Be it food or lyrics, simplicity is Ravindra Jain's USP
Be it Rafi saheb, Raj Kapoor, Mukesh, Lataji or others, I was lucky to work with luminaries. One minute with Ravindra Jain and you can make out why his lyrics have always been what they are. That infinite innocence, that candour, that power to bind us with our roots and that blend of rustic and urbane life in his words smelling of such Indianness, all have their roots in him, the way he presents himself to the world. We have the proof here."Purane Bollywood ki gano mein maati ki khushboo aati thi, aur aaj ke gaane mein bahut kuch aur hai," Jain saheb starts off his conversation on this note. With a meaningful smirk.Having just arrived at the Fire restaurant in New Delhi's The Park hotel for lunch, we are waiting for the menu card to arrive. "Kahan le aaye mujhe? Mein to five-star ka khana khanewalon mein se nahin hoon. "We are in Delhi, we should have gone to Gole Market for some choley-bhature," he tells his nephew and his younger brother accompanying him. They smile in tandem, with brother Mahendra Jain adding, "Bhai saheb has always been like this, he prefers ghar ka khana. So we usually pack some roti and sabzi for him."The waiter arrives, and Mahindra quickly eyes through the menu and places the order. "What have you ordered?" asks Jain saheb. "Your favourite misi roti," he replies. "I am a vegetarian and my favourite dish is khichdri and the sabzis are torai, lauki, parwal, bhindi, which you don't get in a five-star restaurant usually," a smiling Jain saheb adds.Getting your time to speak to this living legend till the food arrives, the person whose songs like Fakira chal chalachal, Geet gata chal, Gori tera gaon, Le jayenge dilwale dulhaniya, Jab deep jale aana and numerous other such evergreen scores are still so fresh in people's memory, you don't know whether to start from the past or the present. So the best way you can think up at the moment is to let him swerve the chat the way he prefers.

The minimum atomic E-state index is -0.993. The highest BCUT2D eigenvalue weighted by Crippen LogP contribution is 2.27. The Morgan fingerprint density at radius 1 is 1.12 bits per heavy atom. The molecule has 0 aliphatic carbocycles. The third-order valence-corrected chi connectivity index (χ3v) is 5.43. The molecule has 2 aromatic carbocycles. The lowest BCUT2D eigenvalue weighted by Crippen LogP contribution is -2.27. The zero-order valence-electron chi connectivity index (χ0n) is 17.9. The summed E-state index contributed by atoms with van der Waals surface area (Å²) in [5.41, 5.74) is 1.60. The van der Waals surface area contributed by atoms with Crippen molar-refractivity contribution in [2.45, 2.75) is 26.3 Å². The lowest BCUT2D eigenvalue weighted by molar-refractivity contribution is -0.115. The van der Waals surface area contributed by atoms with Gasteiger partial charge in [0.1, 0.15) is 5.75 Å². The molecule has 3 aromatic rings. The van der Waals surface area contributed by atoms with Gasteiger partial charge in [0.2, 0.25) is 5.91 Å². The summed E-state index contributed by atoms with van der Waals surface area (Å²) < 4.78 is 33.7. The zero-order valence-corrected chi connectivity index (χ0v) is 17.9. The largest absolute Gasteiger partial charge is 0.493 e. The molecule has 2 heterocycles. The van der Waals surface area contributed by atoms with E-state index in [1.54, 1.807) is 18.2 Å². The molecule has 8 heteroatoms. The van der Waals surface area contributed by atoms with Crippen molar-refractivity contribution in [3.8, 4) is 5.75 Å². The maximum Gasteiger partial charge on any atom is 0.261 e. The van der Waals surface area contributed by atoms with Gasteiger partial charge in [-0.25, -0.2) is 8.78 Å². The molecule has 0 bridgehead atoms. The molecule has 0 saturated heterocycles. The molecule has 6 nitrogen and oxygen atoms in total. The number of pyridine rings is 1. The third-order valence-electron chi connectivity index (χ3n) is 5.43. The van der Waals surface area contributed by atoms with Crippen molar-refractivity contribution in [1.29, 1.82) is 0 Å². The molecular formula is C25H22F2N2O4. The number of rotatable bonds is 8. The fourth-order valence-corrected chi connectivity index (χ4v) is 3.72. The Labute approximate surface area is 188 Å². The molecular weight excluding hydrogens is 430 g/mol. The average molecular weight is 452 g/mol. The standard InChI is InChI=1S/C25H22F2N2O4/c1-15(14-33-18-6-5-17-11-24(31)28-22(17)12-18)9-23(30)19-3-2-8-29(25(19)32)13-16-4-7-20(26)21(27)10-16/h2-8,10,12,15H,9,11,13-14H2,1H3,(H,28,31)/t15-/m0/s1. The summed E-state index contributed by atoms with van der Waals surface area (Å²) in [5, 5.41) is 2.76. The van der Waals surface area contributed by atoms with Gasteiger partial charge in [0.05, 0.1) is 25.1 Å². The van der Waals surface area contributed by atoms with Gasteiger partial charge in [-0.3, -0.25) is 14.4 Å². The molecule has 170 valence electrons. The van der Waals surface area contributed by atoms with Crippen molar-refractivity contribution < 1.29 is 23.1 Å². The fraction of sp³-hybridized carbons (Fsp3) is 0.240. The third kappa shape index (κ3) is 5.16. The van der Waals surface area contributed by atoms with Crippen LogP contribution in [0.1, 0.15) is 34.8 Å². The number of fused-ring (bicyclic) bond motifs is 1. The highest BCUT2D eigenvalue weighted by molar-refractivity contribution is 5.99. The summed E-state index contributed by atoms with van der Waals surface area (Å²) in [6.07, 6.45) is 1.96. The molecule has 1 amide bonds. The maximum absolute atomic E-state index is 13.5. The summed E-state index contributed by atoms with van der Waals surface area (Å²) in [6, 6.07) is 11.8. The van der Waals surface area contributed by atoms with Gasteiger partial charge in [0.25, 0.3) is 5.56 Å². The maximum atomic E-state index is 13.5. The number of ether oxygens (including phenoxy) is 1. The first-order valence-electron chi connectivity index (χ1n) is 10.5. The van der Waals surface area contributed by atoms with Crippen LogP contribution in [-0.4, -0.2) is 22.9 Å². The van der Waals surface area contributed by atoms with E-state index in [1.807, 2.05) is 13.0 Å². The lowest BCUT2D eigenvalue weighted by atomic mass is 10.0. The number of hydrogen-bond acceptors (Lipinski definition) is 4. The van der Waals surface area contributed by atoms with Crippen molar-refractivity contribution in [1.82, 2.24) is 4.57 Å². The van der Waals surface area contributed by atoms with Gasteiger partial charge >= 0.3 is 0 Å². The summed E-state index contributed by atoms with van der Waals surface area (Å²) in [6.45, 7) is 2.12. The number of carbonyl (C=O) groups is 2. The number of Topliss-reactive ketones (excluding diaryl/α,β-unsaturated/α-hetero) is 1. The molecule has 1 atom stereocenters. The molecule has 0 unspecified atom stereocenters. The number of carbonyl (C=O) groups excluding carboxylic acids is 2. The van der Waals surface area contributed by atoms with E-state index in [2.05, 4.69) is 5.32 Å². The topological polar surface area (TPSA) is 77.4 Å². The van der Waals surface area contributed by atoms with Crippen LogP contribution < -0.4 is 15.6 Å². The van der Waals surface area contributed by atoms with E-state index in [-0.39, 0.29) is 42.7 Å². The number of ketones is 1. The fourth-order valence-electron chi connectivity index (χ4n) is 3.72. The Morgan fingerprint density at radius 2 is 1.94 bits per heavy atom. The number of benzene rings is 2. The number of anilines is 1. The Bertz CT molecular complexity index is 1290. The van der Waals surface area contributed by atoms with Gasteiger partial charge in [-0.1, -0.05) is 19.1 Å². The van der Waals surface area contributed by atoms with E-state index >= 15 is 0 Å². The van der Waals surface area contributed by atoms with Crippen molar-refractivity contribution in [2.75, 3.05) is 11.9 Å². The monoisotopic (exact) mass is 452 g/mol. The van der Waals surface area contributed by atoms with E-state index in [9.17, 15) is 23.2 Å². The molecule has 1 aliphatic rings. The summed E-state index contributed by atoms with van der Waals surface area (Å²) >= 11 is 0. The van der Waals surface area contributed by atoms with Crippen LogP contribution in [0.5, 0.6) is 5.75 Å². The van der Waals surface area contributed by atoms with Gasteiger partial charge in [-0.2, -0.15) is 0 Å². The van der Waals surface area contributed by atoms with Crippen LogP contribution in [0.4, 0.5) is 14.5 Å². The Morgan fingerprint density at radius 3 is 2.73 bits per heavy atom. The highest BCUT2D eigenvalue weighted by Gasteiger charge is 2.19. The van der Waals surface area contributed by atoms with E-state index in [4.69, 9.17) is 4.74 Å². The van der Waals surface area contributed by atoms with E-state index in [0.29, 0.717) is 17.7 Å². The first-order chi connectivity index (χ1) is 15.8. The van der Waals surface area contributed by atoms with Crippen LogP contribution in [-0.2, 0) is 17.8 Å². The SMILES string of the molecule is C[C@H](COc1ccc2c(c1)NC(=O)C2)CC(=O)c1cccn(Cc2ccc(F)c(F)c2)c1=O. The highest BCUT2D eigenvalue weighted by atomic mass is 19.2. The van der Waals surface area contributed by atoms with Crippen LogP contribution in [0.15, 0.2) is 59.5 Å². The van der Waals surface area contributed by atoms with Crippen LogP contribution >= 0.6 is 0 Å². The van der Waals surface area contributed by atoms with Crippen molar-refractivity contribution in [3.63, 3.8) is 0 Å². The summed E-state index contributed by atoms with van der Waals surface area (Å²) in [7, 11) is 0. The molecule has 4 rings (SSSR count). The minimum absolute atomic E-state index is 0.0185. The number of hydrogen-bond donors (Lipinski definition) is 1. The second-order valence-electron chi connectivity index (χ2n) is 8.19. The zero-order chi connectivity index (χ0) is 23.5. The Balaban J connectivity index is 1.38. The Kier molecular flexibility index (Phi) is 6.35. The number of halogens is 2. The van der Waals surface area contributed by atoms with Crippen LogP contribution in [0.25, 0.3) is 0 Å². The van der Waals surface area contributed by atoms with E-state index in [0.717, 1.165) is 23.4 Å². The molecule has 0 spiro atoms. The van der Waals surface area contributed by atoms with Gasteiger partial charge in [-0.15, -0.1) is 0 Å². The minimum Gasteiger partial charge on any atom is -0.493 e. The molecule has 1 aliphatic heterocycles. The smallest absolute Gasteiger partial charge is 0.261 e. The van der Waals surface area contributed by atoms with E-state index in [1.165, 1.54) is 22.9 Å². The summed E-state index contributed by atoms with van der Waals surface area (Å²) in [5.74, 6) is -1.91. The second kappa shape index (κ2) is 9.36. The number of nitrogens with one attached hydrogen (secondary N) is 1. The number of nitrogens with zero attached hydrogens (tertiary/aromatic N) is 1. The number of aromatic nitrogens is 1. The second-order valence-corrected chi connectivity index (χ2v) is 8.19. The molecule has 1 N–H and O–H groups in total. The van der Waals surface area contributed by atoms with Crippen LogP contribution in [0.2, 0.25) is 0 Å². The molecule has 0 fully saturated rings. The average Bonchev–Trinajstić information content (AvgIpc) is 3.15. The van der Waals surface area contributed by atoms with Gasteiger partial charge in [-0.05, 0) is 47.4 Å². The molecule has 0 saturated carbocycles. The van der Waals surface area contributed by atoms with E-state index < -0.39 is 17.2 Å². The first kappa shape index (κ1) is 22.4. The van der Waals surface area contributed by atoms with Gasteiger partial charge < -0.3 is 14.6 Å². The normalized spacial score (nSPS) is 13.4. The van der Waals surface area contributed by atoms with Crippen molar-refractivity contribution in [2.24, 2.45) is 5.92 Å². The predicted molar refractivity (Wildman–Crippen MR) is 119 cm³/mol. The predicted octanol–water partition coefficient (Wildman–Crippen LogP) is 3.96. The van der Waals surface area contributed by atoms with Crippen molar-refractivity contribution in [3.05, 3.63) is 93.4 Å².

"In fact, today is an auspicious day for me. On this day in 1969, I arrived in Mumbai from Aligarh to record my first song." But it took him three more years to see the first film with his songs. "Be it Rafi saheb, Raj Kapoor, Mukesh, Lataji or others, I was lucky to work with luminaries. They became big but never forgot their values," he comments. Mohammad Rafi, he recalls, had agreed to sing Chal fakira, and "he even memorised it." But Mahendra Kapoor had to be brought in finally to sing it "as Rafi saheb came to Delhi to attend a wedding and couldn't be traced for a month." And this turned out to be one of Kapoor's best songs.The waiter arrives, with cocktail naan and a tangy chutney. The brother quickly serves him one. Jain saheb is born blind but like any other person with visual impairment, he goes by the power of touch and sounds and vibrations around him. Immediately, he comments, "Yeh naan hai ya biscuit?" to which even the waiter smiles. Soon the rest of the food arrives. His plate is filled with a ladleful of steamed rice, a misi roti on the side plate, paneer and tomato sabzi, bhindi fry, a plain dal, curds, pickles, and a glass of fruit juice. Over food, he chooses to talk about Raj Kapoor first. "He was a musical soul. Once, at a wedding in Delhi, he heard my song, Ek meera ek radha and at once chose it for Ram Teri Ganga Maili. Later, on his birthday in Pune, I wrote the title song." He has just wrapped up the music for Vivah, the forthcoming film from Rajashri Productions. "It will have some nice, soft numbers. I always liked working for the Barjatiyas and Sooraj has not disappointed me," he says. Though the credit of launching Yesudas in Bollywood music goes to Ravindra Jain, he feels, "Yesudas's voice won't fit the film's hero Shahid Kapur and so I didn't use him," almost giving you a jolt as anybody sings for any hero in Bollywood these days unlike the times when Jain saheb ruled. Finishing his lunch, he comments, "Nothing can compare with ghar ka khana. Usme pyaaz ki khushboo hoti hain. Though this experience was good."SANGEETA BAROOAH PISHAROTY